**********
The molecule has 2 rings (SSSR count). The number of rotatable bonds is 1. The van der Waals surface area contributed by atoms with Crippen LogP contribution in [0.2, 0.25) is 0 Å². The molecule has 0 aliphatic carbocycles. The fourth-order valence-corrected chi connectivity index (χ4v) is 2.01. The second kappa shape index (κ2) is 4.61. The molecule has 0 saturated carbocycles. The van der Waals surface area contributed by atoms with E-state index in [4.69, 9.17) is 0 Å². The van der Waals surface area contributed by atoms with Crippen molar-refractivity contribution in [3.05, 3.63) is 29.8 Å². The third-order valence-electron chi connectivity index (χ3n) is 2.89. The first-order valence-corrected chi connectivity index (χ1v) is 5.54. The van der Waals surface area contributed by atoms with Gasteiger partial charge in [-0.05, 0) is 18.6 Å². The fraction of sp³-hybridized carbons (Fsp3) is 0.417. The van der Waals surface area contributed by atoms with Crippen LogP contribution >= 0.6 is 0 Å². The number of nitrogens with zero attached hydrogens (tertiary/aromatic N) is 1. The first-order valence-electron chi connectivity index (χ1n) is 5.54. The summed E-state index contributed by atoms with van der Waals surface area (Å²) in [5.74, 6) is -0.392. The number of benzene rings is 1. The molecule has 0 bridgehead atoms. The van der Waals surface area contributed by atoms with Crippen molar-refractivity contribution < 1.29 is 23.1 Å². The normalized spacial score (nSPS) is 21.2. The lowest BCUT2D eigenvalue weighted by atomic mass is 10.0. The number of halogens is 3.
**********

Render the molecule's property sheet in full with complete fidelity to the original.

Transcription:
The molecule has 2 rings (SSSR count). The number of rotatable bonds is 1. The van der Waals surface area contributed by atoms with Crippen LogP contribution in [0.2, 0.25) is 0 Å². The molecule has 0 aliphatic carbocycles. The fourth-order valence-corrected chi connectivity index (χ4v) is 2.01. The second kappa shape index (κ2) is 4.61. The molecule has 0 saturated carbocycles. The van der Waals surface area contributed by atoms with E-state index in [4.69, 9.17) is 0 Å². The van der Waals surface area contributed by atoms with Crippen molar-refractivity contribution in [3.05, 3.63) is 29.8 Å². The third-order valence-electron chi connectivity index (χ3n) is 2.89. The first-order valence-corrected chi connectivity index (χ1v) is 5.54. The van der Waals surface area contributed by atoms with Gasteiger partial charge in [-0.05, 0) is 18.6 Å². The fraction of sp³-hybridized carbons (Fsp3) is 0.417. The van der Waals surface area contributed by atoms with Crippen LogP contribution >= 0.6 is 0 Å². The number of nitrogens with zero attached hydrogens (tertiary/aromatic N) is 1. The first-order valence-electron chi connectivity index (χ1n) is 5.54. The summed E-state index contributed by atoms with van der Waals surface area (Å²) in [5.74, 6) is -0.392. The number of benzene rings is 1. The molecule has 0 bridgehead atoms. The van der Waals surface area contributed by atoms with Crippen molar-refractivity contribution < 1.29 is 23.1 Å². The normalized spacial score (nSPS) is 21.2. The lowest BCUT2D eigenvalue weighted by atomic mass is 10.0. The number of halogens is 3.